But Assemblywoman Lorena Gonzalez, the San Diego Democrat who wrote AB 5, said the jaw-dropping sum of money raised by the companies is what propelled Proposition 22 into law, not a liberal Legislature gone rogue.

“Given the overwhelming support for basic worker rights and unions in California,” Gonzalez said in an email to The Sacramento Bee, “I’m confident the Legislature has not gotten anywhere close to skewing too far left.”

Assemblywoman Lorena Gonzalez, D-San Diego. Rich Pedroncelli The Associated Press

Upholding an affirmative action ban

Democrats had hoped national protests this summer would not only spark a conversation on racial equity in America, but also help repeal California’s 24-year-old ban on the consideration of race, sex, color, ethnicity or national origin in university admissions, public employment and contracting.

It was a risky bet from the start.

Polls have consistently shown in recent years a lack of enthusiasm for reinstating affirmative action. The data didn’t stop Democrats from feeling confident that this year’s reexamination of racial dynamics in America would bolster support for Assembly Constitutional Amendment 5, which then became Proposition 16.

Proposition 16 instead foundered at the ballot box, with 56% tallied so far against the proposal.

Assembly Speaker Anthony Rendon, D-Lakewood, acknowledged the energy among supporters didn’t necessarily match enthusiasm on the ground.

“That bizarre, always-optimistic campaign speak is always baffling to me,” Rendon said. “I don’t know why people always do that. It seems silly and disingenuous.”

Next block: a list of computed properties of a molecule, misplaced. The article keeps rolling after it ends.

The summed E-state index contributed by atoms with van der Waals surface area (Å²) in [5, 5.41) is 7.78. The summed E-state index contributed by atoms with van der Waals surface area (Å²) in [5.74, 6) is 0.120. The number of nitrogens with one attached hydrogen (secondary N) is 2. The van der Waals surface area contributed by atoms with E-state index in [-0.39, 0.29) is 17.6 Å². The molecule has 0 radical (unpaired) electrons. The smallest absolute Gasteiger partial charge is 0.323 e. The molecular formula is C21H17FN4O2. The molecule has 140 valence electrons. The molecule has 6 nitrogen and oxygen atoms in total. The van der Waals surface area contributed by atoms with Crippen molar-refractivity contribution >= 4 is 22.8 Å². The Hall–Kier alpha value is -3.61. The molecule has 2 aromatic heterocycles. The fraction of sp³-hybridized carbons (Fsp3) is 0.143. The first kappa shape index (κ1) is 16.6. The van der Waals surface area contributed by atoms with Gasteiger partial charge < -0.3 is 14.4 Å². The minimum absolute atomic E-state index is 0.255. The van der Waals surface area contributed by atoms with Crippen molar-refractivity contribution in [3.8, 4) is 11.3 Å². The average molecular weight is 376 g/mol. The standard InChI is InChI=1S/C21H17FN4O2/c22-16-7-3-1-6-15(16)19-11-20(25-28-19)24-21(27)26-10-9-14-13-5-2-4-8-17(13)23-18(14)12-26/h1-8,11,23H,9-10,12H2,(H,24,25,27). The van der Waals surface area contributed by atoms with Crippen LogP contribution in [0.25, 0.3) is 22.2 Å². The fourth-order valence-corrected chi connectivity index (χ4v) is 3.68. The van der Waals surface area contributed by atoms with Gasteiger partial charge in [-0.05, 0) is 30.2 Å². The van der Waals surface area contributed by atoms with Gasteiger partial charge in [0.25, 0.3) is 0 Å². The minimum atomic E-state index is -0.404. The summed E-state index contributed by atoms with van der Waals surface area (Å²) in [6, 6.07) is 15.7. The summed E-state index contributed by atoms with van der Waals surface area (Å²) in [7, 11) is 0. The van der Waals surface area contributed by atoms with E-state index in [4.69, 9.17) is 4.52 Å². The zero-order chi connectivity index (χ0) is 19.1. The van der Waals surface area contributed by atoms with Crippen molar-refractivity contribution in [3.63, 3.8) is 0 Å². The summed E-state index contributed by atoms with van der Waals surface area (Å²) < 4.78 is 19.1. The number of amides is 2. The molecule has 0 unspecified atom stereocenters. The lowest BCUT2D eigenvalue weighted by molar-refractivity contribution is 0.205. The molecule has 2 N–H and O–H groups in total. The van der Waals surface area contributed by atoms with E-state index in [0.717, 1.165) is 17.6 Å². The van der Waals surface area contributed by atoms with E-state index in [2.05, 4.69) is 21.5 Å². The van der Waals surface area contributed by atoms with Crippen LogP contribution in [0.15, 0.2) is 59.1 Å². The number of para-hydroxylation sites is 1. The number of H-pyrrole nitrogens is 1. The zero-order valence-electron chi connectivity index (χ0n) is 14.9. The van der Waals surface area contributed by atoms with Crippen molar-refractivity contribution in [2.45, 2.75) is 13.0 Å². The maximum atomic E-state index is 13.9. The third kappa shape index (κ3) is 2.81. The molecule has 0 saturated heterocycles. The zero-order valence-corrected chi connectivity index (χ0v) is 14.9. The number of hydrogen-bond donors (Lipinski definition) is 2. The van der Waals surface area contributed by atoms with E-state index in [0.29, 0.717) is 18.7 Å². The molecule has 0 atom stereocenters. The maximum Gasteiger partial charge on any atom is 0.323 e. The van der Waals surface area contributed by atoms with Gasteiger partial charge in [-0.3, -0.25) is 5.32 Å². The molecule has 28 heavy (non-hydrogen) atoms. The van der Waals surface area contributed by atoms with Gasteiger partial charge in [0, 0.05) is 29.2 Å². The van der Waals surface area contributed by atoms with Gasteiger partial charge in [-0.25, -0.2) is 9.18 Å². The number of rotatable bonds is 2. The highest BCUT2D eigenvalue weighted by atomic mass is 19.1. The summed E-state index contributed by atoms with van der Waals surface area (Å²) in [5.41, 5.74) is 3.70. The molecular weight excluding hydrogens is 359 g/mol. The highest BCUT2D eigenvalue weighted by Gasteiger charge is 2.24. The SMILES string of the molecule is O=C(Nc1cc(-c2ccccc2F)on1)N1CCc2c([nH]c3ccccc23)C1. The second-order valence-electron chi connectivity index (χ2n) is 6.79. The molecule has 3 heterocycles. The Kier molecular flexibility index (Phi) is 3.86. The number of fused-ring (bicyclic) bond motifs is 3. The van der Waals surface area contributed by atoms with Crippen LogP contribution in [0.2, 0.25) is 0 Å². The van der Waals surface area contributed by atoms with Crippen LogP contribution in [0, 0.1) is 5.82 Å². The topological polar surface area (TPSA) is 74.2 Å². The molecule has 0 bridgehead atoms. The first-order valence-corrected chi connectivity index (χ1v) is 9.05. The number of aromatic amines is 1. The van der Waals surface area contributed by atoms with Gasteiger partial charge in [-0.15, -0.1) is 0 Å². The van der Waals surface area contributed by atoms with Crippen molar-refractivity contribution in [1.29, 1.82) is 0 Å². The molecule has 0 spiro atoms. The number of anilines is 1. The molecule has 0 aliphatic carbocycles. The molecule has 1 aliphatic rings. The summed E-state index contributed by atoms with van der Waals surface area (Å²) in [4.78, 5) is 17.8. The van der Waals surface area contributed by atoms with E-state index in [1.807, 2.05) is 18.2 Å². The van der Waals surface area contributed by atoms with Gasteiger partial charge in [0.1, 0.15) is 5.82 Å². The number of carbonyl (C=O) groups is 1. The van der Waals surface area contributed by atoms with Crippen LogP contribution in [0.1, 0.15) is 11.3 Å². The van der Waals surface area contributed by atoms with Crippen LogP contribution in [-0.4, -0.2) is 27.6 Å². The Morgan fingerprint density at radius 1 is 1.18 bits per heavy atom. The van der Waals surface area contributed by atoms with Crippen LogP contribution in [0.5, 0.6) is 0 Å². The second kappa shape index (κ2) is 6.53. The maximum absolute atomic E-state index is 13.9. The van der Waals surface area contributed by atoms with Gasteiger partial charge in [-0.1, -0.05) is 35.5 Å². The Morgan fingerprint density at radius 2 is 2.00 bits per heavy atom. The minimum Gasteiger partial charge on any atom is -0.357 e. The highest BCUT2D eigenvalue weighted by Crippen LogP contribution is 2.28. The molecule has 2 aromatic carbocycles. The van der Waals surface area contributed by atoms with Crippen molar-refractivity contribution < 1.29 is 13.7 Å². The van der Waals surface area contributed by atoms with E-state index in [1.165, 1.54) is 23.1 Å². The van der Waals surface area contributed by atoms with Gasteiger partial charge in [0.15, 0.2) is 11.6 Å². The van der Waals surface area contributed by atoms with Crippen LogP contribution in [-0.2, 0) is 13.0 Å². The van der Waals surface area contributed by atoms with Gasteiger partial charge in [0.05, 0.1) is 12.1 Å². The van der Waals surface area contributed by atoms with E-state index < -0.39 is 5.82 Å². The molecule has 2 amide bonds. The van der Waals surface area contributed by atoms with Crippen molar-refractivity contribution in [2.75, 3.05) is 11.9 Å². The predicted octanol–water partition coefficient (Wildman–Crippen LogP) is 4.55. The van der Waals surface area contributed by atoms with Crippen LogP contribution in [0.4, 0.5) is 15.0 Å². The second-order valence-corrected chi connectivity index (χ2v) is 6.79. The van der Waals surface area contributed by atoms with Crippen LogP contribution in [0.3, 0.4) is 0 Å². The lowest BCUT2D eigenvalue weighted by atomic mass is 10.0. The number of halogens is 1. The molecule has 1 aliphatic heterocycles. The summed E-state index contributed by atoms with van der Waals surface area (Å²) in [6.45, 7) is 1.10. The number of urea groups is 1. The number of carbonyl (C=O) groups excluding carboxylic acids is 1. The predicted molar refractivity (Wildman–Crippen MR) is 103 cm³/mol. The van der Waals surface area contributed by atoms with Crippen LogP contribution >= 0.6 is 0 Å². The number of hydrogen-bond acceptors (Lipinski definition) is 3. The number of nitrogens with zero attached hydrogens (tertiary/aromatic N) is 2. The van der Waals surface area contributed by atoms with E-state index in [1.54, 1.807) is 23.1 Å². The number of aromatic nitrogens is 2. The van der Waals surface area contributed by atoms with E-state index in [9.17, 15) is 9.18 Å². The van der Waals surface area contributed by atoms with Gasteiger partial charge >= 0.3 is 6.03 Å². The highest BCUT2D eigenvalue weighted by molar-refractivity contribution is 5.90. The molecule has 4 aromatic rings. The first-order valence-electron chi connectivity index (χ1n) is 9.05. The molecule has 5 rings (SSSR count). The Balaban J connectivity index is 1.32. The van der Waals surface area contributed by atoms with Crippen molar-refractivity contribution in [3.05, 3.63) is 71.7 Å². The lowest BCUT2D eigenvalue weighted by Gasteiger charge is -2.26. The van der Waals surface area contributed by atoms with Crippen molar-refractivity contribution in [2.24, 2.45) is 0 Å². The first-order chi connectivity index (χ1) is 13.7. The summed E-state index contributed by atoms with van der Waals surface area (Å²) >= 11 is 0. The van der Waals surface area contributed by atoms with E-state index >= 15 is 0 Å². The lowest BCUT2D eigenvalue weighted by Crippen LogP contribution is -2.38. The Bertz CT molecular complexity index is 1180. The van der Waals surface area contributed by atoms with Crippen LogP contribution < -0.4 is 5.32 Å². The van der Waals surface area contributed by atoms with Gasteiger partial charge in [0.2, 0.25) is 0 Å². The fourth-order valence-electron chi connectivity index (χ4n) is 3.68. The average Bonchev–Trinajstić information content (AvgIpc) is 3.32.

Keeping cash bail

Former Gov. Jerry Brown signed a law to end California’s cash bail system two years ago through Senate Bill 10.

Proposition 25 was placed on the ballot after the bail industry challenged the law.

Voters then killed the measure by referendum, 55% to 45% as of Thursday.

On Aug. 28, 2018, Gov. Jerry Brown hands a signed copy of a bill to end cash bail to state Sen. Bob Hertzberg, who along with Assemblyman Rob Bonta, right, co-authored the measure. Rich Pedroncelli AP

Along with the bail industry, some civil rights groups like the American Civil Liberties Union opposed Proposition 25, raising concerns that the risk-assessment algorithms that would’ve been used in place of cash bail are “racially and socioeconomically biased.”

Rendon called the campaign a “tough one.”

“I thought it was great policy,” Rendon said of SB 10. “It’s fair to say everyone other than bail companies know cash bails unfair and it doesn’t work.”

These teens shouldn’t vote

Democrats also put a measure on the ballot this summer to let almost-18-year-olds vote in primaries if their birthday is before the general election.

That plan was struggling with voters as of Thursday, with 55% of 12.1 million ballots recorded so far in opposition to Proposition 18.

The idea to expand voter access to young Californians certainly was ambitious, said Assemblyman Evan Low, a Campbell Democrat who helped lead the charge for Proposition 18, but not outlandish.

“We just didn’t have the resources to support it,” Low said. Supporters raised about $1.2 million for the campaign, a paltry amount compared to other initiatives.

But Andrew Acosta, a longtime Democratic consultant, said it’s more likely that Proposition 18 didn’t pass the “common sense test” in an election year plagued by political division and the coronavirus.

“Looking at COVID and the economy, not sure they hit the mark of ‘are these measures important to me?’” Acosta said. “I think voters looked at it and were like why are we doing this?”

Sacramento Bee reporters Jason Pohl and Ryan Sabalow contributed to this report

Hannah Wiley joined The Sacramento Bee as a state politics reporter in 2019 to cover the California Capitol. She’s a Chicago-area native and a graduate of Saint Louis and Northwestern Universities.